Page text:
One possible way around this suggested in the article could be for business-to-consumer marketers to consider providing computer training courses, or increasing the provision of public computers; especially in the case of those businesses which have a physical retail presence who could use the opportunity to educate customers visiting their store.

Falling out of the research were interesting observations relating to social factors and demographics. For instance, the online shopping behaviour of friends and family appears to be a major influencer of e-shopping uptake. This is especially the case when it comes to female e-shoppers. In fact, the research found that, in China, female consumers are overall more likely to shop online than their male counterparts; a trend that is becoming increasingly pronounced. E-retailers, therefore, may want to consider providing online forums and chat rooms for female consumers to share their experiences.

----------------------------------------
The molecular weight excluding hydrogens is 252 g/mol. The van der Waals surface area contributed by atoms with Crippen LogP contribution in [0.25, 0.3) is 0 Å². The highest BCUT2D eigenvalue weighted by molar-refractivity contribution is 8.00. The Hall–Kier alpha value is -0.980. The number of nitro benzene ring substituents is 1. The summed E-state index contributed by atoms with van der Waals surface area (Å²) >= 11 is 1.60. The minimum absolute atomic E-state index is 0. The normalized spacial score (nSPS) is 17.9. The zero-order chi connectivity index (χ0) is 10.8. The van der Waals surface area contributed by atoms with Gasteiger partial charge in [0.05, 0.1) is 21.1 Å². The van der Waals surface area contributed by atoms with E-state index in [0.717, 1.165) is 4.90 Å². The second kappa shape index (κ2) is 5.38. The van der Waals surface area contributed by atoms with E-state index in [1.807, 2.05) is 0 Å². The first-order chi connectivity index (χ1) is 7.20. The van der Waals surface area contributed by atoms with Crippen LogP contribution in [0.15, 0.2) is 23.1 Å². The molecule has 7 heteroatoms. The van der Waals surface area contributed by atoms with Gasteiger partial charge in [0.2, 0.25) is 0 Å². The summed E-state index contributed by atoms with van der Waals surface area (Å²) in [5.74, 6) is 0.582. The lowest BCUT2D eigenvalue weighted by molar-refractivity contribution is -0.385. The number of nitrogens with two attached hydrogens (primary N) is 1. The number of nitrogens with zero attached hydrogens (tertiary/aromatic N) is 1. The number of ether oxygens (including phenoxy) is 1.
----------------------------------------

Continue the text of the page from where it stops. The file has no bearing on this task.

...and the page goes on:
Somewhat related, the research also suggests that, in the interest of creating brand loyalty,  an e-retailer may want to consider personalising the online shopping environment to make it more aligned to individual preferences.

One notable finding of the research was that high-income Chinese consumers have a much lower inclination to shop online. This may be a tied to a preference for more up-market products, with the consumers preferring to physically examine the product and take advantage of any support services offered in an in store environment. As such, Mike suggests that e-retailers wanting to attract high-income customers may want to put extra emphasis on after-sale service.

Although the research has gone some way to highlight the key decision-making factors for online shopping among Chinese consumers, Mike does stress that more research is probably required.

“Future research should probably focus on such aspects as the frequency of online shopping, the types of products being purchased, and the spend quantities,” he said.

ENDS

© Scoop Media

 
 
 
 
 
Culture Headlines | Health Headlines | Education Headlines

 

Eddie Izzard: UK Comedy Legend Returns

Hailed as one of the foremost stand up comedians of his generation. Star of stage and screen. Tireless supporter of charity. Runner. Political campaigner. Fashion Icon... February 2015, Eddie Izzard will bring his massive FORCE MAJEURE world tour to New Zealand with tickets going on sale at 10am on Tuesday 28th October. More>>

Festival Starts 28 Oct: Improv Fest Makes Up New Show